Most scholars render jiva as the ‘soul’ in the sense that it is an entity that survives the demise of the human body that it inhabits.
Substansive status given to jiva is only a provisional status, which it has in the conditioned state of existence.
Does not imply that it has to be a permanently existing entity or substance
In this case, calling it ‘soul’ is inappropriate
On one level, self is nothing but the jiva (constituent body, mind, memory, qualities, etc.)
On another level, self may tanscend the limitations of jiva and be identified by all beings, in some deeply unique relation they each share, as the common denominator.
However, jiva and atman are not two things in an individual, instead, they are united in an inseperable relationship.
Consider jiva as the alientated self with which the human person identifies its self, but which is really a substitute for, or superimposed upon, the self (atman) that is One.
Because people identify with jiva, it leads them to false notions, such as “I am (this) or I am (that).”
It causes otherness and difference “deception” which needs to be overcome, so that the true self can reveal itself or shine forth.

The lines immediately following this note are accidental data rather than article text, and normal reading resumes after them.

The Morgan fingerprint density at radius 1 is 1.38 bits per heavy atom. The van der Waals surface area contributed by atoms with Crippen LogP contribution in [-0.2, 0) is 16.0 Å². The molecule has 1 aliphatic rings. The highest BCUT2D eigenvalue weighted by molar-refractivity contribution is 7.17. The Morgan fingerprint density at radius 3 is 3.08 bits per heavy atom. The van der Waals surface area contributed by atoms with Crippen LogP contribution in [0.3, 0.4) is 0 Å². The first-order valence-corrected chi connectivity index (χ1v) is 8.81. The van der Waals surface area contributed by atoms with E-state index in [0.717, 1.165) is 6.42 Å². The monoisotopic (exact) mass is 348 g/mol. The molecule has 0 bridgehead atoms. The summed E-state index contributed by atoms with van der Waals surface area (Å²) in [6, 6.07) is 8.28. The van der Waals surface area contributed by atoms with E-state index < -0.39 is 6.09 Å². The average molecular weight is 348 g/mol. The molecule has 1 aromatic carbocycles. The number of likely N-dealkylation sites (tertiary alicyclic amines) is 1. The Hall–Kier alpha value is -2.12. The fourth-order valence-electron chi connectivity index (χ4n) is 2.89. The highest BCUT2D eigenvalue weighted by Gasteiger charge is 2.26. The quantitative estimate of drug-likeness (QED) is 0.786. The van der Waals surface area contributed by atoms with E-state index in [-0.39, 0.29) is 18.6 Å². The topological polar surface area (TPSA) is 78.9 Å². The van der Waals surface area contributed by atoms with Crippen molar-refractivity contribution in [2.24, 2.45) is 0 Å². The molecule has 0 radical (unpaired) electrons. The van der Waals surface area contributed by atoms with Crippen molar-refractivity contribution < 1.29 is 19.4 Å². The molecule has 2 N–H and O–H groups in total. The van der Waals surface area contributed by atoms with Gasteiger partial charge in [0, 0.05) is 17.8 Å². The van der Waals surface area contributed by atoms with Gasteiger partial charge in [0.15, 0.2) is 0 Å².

Upanishads<br />Brahman = is the eternal, unchanging, infinite, immanent, and transcendent reality which is the Divine Ground of all matter, energy, time, space, being, and everything beyond in this Universe.<br />In the Vedas, “Brahman” denoted ‘sacred formula’ or the ‘word’ as well as the one who lies behind such word and wisdom, and the rites performed to accomplish this end. <br />Also connotation of “holy power” and force behind word and wisdom. <br />Eventually came to represent the greatness of being, the supreme power and the ‘first principle’ underlying all things, and the non-changing, all-pervading, transcendental ground of all things. <br />Ultimately, it is the greatest being, past ones that can be understood. <br />Atman and Brahman<br />In Upanishads, tend to identify atman (as the ‘breath’ or principle in human being) with Brahman(as the principle underlying the universe.)<br />Ultimately there is no distinction or difference to be made between the real self of human existence and that which ultimately is. <br />In conversation between sage Yajnavalka and his wife Maitreyi, he tells her that the knowledge that he seeks of the self is dear not for the sake of the husband, wife, son, wealth or any of the other castes, rather it is dear for the sake of atman, for he says that atman is all. <br />Atman equals Brahman<br />Chandogya <br />“The self which is free from evil, free from old age, free from death, free from grief, free from hunger and thirst, whose desire is the real, whose thought is the real, he should be sought, him should one desire to understand. He who has found out and who understands that self, he obtains all worlds and desires.” <br />However, other Upanishads do not agree, since secret teachings of Vedanta would rather have the individual released from the world and the cycle of desires than be lured further into these. <br />Atman equals Brahman<br />god Indra took 101 years to understand that desire is a function of the senses and that this is not the way to self-realization, rather a deep insight into the self through knowledge and reflection is ultimately necessary. <br />Rest of Chandogya Upanishad presents the central teachings on the self, its various states, (‘inner space’ and in sleep, its fate at death, and its quest for immortality.) should be covered later. <br />Reactions against the Brahmanic-Hindu View<br />Materialists said atman betrayed a concept of the substantial self. <br />Atman postulates an enduring, qualitative, individual existence, when in fact there appears to be no such substantive entity or presence within human frame. <br />Thus, Buddhists created another view, where self was denied. <br />How Substantial is the atman?<br />Atman is beyond personal self – is same for all people<br />Substantial self is different in each individual <br />Colored by a person’s passions, thoughts, imaginations, dispositions, and karma. <br />The personal identity in respect of the Atman is not the same as the personal identity in respect of the jiva; atman = stricter form of identity than jiva. <br />To deny the substantial self is not to deny atman. <br />CONCEPT OF atman appears to have been developed as a means of enabling human beings to look beyond the limiting conception of a self identified with the bodily and conscious or unconscious processes. <br />